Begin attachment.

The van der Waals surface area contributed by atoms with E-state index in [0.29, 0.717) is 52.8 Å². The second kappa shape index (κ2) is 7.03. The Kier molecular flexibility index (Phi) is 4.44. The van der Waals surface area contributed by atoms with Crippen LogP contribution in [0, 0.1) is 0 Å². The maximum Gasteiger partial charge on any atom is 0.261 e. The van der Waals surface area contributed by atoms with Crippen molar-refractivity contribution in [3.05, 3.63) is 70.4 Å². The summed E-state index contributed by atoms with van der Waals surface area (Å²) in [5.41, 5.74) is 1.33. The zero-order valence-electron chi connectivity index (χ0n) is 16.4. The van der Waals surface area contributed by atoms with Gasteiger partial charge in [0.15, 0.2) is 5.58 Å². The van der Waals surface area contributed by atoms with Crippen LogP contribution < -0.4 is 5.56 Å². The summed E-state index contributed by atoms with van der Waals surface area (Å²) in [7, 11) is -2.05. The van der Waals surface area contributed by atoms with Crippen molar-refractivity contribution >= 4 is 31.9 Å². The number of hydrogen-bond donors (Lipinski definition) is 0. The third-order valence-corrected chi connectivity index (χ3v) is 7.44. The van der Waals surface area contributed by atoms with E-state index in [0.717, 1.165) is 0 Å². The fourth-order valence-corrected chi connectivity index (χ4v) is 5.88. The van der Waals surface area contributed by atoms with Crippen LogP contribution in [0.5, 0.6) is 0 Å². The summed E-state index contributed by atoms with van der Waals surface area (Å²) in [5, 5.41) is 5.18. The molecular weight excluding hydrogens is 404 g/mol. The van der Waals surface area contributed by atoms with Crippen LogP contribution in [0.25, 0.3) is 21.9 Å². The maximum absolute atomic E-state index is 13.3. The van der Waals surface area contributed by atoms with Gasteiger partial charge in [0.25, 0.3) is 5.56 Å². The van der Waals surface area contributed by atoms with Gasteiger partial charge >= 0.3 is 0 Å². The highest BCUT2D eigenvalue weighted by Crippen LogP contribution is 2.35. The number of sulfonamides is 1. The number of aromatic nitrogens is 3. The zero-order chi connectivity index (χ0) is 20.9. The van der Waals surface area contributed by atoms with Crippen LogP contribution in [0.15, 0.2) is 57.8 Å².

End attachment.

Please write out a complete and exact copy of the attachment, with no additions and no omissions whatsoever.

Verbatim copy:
The van der Waals surface area contributed by atoms with E-state index in [0.29, 0.717) is 52.8 Å². The second kappa shape index (κ2) is 7.03. The Kier molecular flexibility index (Phi) is 4.44. The van der Waals surface area contributed by atoms with Crippen LogP contribution in [0, 0.1) is 0 Å². The maximum Gasteiger partial charge on any atom is 0.261 e. The van der Waals surface area contributed by atoms with Crippen molar-refractivity contribution in [3.05, 3.63) is 70.4 Å². The summed E-state index contributed by atoms with van der Waals surface area (Å²) in [5.41, 5.74) is 1.33. The zero-order valence-electron chi connectivity index (χ0n) is 16.4. The van der Waals surface area contributed by atoms with Gasteiger partial charge in [0.15, 0.2) is 5.58 Å². The van der Waals surface area contributed by atoms with Crippen LogP contribution < -0.4 is 5.56 Å². The summed E-state index contributed by atoms with van der Waals surface area (Å²) in [7, 11) is -2.05. The van der Waals surface area contributed by atoms with Crippen molar-refractivity contribution >= 4 is 31.9 Å². The number of hydrogen-bond donors (Lipinski definition) is 0. The third-order valence-corrected chi connectivity index (χ3v) is 7.44. The van der Waals surface area contributed by atoms with E-state index in [0.717, 1.165) is 0 Å². The fourth-order valence-corrected chi connectivity index (χ4v) is 5.88. The van der Waals surface area contributed by atoms with Crippen LogP contribution in [0.5, 0.6) is 0 Å². The summed E-state index contributed by atoms with van der Waals surface area (Å²) in [5, 5.41) is 5.18. The molecular weight excluding hydrogens is 404 g/mol. The van der Waals surface area contributed by atoms with Crippen LogP contribution in [0.25, 0.3) is 21.9 Å². The maximum absolute atomic E-state index is 13.3. The van der Waals surface area contributed by atoms with Gasteiger partial charge in [0.25, 0.3) is 5.56 Å². The van der Waals surface area contributed by atoms with Gasteiger partial charge >= 0.3 is 0 Å². The highest BCUT2D eigenvalue weighted by Crippen LogP contribution is 2.35. The number of sulfonamides is 1. The number of aromatic nitrogens is 3. The zero-order chi connectivity index (χ0) is 20.9. The van der Waals surface area contributed by atoms with Crippen LogP contribution in [0.15, 0.2) is 57.8 Å².